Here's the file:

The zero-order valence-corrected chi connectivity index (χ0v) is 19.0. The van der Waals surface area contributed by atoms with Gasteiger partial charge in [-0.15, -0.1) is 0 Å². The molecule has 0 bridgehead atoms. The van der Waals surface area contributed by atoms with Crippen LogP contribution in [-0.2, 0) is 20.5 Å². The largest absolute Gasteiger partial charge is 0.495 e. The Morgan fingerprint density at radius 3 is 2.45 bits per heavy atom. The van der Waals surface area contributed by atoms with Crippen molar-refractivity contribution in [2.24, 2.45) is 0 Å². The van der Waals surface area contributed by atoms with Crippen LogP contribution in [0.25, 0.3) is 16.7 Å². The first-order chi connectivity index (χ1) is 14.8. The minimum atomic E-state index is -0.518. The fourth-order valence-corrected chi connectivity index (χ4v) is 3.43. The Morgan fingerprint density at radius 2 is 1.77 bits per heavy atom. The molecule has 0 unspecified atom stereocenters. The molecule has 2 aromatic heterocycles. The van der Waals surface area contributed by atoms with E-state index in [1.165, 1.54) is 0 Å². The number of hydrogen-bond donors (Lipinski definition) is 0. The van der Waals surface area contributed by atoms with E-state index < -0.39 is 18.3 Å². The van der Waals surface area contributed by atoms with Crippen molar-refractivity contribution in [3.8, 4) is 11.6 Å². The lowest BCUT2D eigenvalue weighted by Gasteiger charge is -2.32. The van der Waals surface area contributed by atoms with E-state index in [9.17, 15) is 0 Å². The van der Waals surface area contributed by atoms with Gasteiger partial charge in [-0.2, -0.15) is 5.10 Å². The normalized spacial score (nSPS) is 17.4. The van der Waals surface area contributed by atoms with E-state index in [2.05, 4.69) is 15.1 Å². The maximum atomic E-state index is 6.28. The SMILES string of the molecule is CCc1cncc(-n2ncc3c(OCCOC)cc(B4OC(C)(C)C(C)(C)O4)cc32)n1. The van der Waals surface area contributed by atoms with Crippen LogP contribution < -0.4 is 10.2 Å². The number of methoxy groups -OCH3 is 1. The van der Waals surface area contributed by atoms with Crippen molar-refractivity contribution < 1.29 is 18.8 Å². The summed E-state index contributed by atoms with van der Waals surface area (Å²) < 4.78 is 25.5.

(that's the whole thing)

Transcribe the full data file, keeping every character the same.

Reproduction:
The zero-order valence-corrected chi connectivity index (χ0v) is 19.0. The van der Waals surface area contributed by atoms with Gasteiger partial charge in [-0.15, -0.1) is 0 Å². The molecule has 0 bridgehead atoms. The van der Waals surface area contributed by atoms with Crippen LogP contribution in [-0.2, 0) is 20.5 Å². The largest absolute Gasteiger partial charge is 0.495 e. The Morgan fingerprint density at radius 3 is 2.45 bits per heavy atom. The van der Waals surface area contributed by atoms with Crippen molar-refractivity contribution in [2.24, 2.45) is 0 Å². The van der Waals surface area contributed by atoms with Crippen LogP contribution in [0.25, 0.3) is 16.7 Å². The first-order chi connectivity index (χ1) is 14.8. The minimum atomic E-state index is -0.518. The fourth-order valence-corrected chi connectivity index (χ4v) is 3.43. The Morgan fingerprint density at radius 2 is 1.77 bits per heavy atom. The molecule has 0 unspecified atom stereocenters. The molecule has 2 aromatic heterocycles. The van der Waals surface area contributed by atoms with E-state index in [1.165, 1.54) is 0 Å². The number of hydrogen-bond donors (Lipinski definition) is 0. The van der Waals surface area contributed by atoms with E-state index < -0.39 is 18.3 Å². The van der Waals surface area contributed by atoms with Crippen molar-refractivity contribution in [3.8, 4) is 11.6 Å². The lowest BCUT2D eigenvalue weighted by Gasteiger charge is -2.32. The van der Waals surface area contributed by atoms with E-state index in [9.17, 15) is 0 Å². The van der Waals surface area contributed by atoms with Gasteiger partial charge in [-0.2, -0.15) is 5.10 Å². The normalized spacial score (nSPS) is 17.4. The van der Waals surface area contributed by atoms with E-state index in [2.05, 4.69) is 15.1 Å². The maximum atomic E-state index is 6.28. The SMILES string of the molecule is CCc1cncc(-n2ncc3c(OCCOC)cc(B4OC(C)(C)C(C)(C)O4)cc32)n1. The van der Waals surface area contributed by atoms with Crippen LogP contribution < -0.4 is 10.2 Å². The number of methoxy groups -OCH3 is 1. The van der Waals surface area contributed by atoms with Crippen molar-refractivity contribution < 1.29 is 18.8 Å². The summed E-state index contributed by atoms with van der Waals surface area (Å²) < 4.78 is 25.5.